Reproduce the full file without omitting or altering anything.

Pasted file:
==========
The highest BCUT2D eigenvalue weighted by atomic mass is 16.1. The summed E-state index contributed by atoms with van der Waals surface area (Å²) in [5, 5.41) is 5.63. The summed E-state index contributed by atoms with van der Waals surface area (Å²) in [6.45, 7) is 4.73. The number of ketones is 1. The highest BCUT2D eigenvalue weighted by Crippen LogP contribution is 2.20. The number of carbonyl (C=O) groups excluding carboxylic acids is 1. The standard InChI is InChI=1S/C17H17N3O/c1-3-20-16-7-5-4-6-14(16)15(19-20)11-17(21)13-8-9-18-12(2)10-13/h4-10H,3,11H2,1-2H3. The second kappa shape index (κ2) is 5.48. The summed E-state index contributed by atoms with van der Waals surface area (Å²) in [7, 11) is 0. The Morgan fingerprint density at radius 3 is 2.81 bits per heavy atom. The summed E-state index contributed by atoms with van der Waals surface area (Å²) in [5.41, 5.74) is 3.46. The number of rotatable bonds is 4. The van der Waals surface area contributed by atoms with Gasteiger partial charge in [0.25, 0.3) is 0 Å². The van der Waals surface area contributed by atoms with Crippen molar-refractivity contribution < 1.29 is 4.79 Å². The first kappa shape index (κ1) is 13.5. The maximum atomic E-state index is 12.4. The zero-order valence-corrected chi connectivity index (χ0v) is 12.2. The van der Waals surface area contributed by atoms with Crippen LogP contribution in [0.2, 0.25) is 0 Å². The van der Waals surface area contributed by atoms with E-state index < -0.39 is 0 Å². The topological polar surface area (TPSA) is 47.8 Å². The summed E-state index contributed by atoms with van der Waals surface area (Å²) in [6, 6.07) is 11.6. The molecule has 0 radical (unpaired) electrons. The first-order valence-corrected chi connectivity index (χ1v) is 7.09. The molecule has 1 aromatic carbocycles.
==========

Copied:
The highest BCUT2D eigenvalue weighted by atomic mass is 16.1. The summed E-state index contributed by atoms with van der Waals surface area (Å²) in [5, 5.41) is 5.63. The summed E-state index contributed by atoms with van der Waals surface area (Å²) in [6.45, 7) is 4.73. The number of ketones is 1. The highest BCUT2D eigenvalue weighted by Crippen LogP contribution is 2.20. The number of carbonyl (C=O) groups excluding carboxylic acids is 1. The standard InChI is InChI=1S/C17H17N3O/c1-3-20-16-7-5-4-6-14(16)15(19-20)11-17(21)13-8-9-18-12(2)10-13/h4-10H,3,11H2,1-2H3. The second kappa shape index (κ2) is 5.48. The summed E-state index contributed by atoms with van der Waals surface area (Å²) in [7, 11) is 0. The Morgan fingerprint density at radius 3 is 2.81 bits per heavy atom. The summed E-state index contributed by atoms with van der Waals surface area (Å²) in [5.41, 5.74) is 3.46. The number of rotatable bonds is 4. The van der Waals surface area contributed by atoms with Gasteiger partial charge in [0.25, 0.3) is 0 Å². The van der Waals surface area contributed by atoms with Crippen molar-refractivity contribution < 1.29 is 4.79 Å². The first kappa shape index (κ1) is 13.5. The maximum atomic E-state index is 12.4. The zero-order valence-corrected chi connectivity index (χ0v) is 12.2. The van der Waals surface area contributed by atoms with Crippen LogP contribution in [0.2, 0.25) is 0 Å². The van der Waals surface area contributed by atoms with E-state index < -0.39 is 0 Å². The topological polar surface area (TPSA) is 47.8 Å². The summed E-state index contributed by atoms with van der Waals surface area (Å²) in [6, 6.07) is 11.6. The molecule has 0 radical (unpaired) electrons. The first-order valence-corrected chi connectivity index (χ1v) is 7.09. The molecule has 1 aromatic carbocycles.